Bending now: Health trends in 2017
As nutribullet faces a firing squad and open water swimming might be left out in the cold, Culture Whisper asks: what's next on the trend treadmill- and do we want to get on the bandwagon?
Trampolining: This year, Bryony Page won a silver medal at the Rio Olympics. It was Britain’s first in trampolining. And it happened as parks opened across the capital, including Flip Out, Wandsworth, which has wall-to-wall trampolines. A trend is born. You’re lucky your Christmas party wasn't held in one.
What else?: For those who use exercise to get away from screens, outdoor swimming has been a huge trend this year- but in London, The King’s Cross Pond Club has announced it will close, despite a petition to keep the city’s naturally filtered freshwater pool, complete with waterlillies. While the more traditional Hamstead pools and stay open, we wonder if this is the beginning of the end.
Please, no more: Tough Mudder. The company has announced new obstacles in 2017, including the Augustus Gloop- where you force yourself up a tube against a relentless flow of cascading water. And we're forced to turn our backs on a relentless flow of people still signing up for them.
The new sportswear
The new anorak, purse belt and Lycra combination was the surprise hit at Versace for SS17
Anoraks: Next year is the year of the super lightweight anorak as seen at the usually highly sexy Versace, for SS17. Sexy or no, it's great for those spring romps on Primrose Hill.
What else: 2017 is also the year of adorable matching swimsuits and caps with charming retro decoration (seen at Miu Miu SS17) for the outdoor swimming you’ll continue to do. We're not sure about baseball caps and tracksuits, seen in gold from the biggest trendsetter in recent years, Alessandro Michele at Gucci. Great for when you are pretending to be a living statue (good for your core).
Please, no more: Juicy Couture tracksuits, a flash of velour at the end of 2016 that hopefully didn't make it through December's open fires. American college-style jackets: We're all grown ups here.
The new gym
Ariana Grande's music videos: slipstreaming has truly hit the mainstream
Tech-xercise: As people have less and less time, workouts are becoming smarter. Already we’ve seen live-streamed fitness classes. The founder of Class Pass, Payal Kadakiaoon, recently announced video-on-demand, at-home workouts. Smart yoga mats can sense your pose and feed back when you are unbalanced. Virgin Active create competitive spinning ‘packs’ and use data from your exercise bike to track your team’s progress in real time.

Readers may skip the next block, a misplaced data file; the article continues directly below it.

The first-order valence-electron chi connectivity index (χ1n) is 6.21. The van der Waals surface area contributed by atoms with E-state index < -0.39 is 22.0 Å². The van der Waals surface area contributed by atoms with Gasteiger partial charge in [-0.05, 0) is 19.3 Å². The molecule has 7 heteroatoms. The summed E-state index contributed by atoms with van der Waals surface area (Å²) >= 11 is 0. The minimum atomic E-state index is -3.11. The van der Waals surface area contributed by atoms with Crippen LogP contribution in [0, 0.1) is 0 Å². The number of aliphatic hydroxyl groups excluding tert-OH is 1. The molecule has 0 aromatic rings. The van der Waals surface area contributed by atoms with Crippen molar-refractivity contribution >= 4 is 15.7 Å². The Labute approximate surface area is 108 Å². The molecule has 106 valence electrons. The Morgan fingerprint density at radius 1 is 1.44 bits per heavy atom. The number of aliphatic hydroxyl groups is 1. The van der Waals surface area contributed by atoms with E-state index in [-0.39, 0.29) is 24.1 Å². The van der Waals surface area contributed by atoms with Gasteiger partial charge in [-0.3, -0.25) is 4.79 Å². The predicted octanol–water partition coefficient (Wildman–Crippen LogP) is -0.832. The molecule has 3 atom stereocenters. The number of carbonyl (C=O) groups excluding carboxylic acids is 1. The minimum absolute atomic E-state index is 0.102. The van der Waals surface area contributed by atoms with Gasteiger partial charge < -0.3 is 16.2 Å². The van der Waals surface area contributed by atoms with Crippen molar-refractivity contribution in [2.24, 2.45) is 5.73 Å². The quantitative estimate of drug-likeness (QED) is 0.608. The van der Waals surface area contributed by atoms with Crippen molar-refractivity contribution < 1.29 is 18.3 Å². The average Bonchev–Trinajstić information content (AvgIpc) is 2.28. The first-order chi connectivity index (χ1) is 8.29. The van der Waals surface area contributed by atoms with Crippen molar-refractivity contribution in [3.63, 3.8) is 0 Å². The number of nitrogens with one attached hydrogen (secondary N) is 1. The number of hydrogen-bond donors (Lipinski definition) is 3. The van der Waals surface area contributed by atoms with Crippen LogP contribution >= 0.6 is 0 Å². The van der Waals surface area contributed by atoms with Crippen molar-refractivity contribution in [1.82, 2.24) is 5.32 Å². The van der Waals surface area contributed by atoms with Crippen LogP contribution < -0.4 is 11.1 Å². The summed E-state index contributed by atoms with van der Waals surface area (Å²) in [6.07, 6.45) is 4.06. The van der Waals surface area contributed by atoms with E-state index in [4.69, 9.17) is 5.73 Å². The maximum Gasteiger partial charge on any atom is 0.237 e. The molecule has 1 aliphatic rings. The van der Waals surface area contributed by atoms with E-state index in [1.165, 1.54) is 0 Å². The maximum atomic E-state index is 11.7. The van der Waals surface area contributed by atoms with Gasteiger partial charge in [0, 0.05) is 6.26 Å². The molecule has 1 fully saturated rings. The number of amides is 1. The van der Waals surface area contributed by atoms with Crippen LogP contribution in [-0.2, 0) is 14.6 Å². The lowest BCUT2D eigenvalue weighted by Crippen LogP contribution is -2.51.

What else: We're poised, waiting to see the impact of VR in 2017 on sport. We’ve already seen it everywhere from fashion shows to recreating crime scenes. Can it create better environments for work, play, meditation, sport and rest? There's another possibility; as fashion, sport and technology entwine, costs go up. An impending backlash must surely be around the corner, but as low-cost alternatives never look as good as the shiny new tech, we wonder if the anti-technology movement will gain ground.
Please, no more: Ariana Grande sexualising spinning.
The new food
In a pickle: Pickling and fermenting make vegetables satisfyingly flavourful. We love the prospect of homemade kimchi or: the process of making cabbage palatable by fermenting it, a la Korean cuisine.
What else: Vegetable yoghurt, already a big trend in the US, mean that overly sweet, sugar-filled compotes aren't the only quick way to make yogurt interesting. Beetroot and carrot make for colourful, flavourful yoghurts. Cold-pressed watermelon juice, the new coconut water, sounds more delicious and is already big in the US with brands like WTRMLN WTR.
Please, no more: Spiralising, nutribulleting, kale on everything. Cauliflower rice and courgetti- tasteless and depressing.
The new restaurants
Dishes from Ahi Poké are vibrant, fresh and casual, with quinoa, rice, Ahi tuna, salmon and kimchee cucumber
Hawaiian: Poké is the new sashimi- fresher than fresh raw fish, but Hawaiian style, served with dressing, rice, salad and fruit. You get a colourful bowl of food, sharp, tender and full of texture. Perfect for a quick eat as it’s so simple to prep. Looking at these rice bowls, maki rolls start to look a bit fussy. In London, we’re already had Ahi Poké in Fitzrovia and Island Poké in Soho open in Autumn 2016 and then Disney's Moana had everyone feeling Island life
What else: We’re also going to see more healthy Peruvian restaurants opening. Rumours surround a new Peruvian Coya restaurant and Peruvian chef Gaston Acurio may be bringing a new restaurant to London. In other news, goat, the meat we've seen in street food and even on pizza (at Homeslice), could be transitioning into other permanent restaurants. It's full of flavour and high in protein.
Please, no more: Pizza restaurants. Inexpensive to set up, great when they're hot, but if you don't wolf it down quick enough you can taste bad-quality passata, mean toppings and soggy base. The same goes for specialist restaurants with rubbish specialities.
The new self-care
The new way to feel good: Essential oils are poised to make a come back! Claiming to treat everything from depression to spots, at worst, they’re a delicious-smelling, inexpensive, placebo. The rising trend of layering perfumes to create your own signature scents, as seen at Jo Malone, can be used with essential oils. We love Neal’s Yard’s oils. Try basil for energy, bergamot for calm, layered.
What else: Finland has just requested that their country's national heritage is represented in emoji form: the naked sauna emoji has given the traditional practice media attention. In London, most sauna searches lead to something more akin to socialising- gay and bisexual saunas dominate. Ariana Grande filmed part of her spinning video, Side to Side in one. Redefinition needed.
Please, no more: Mindfulness and colouring books. They don't work for everyone.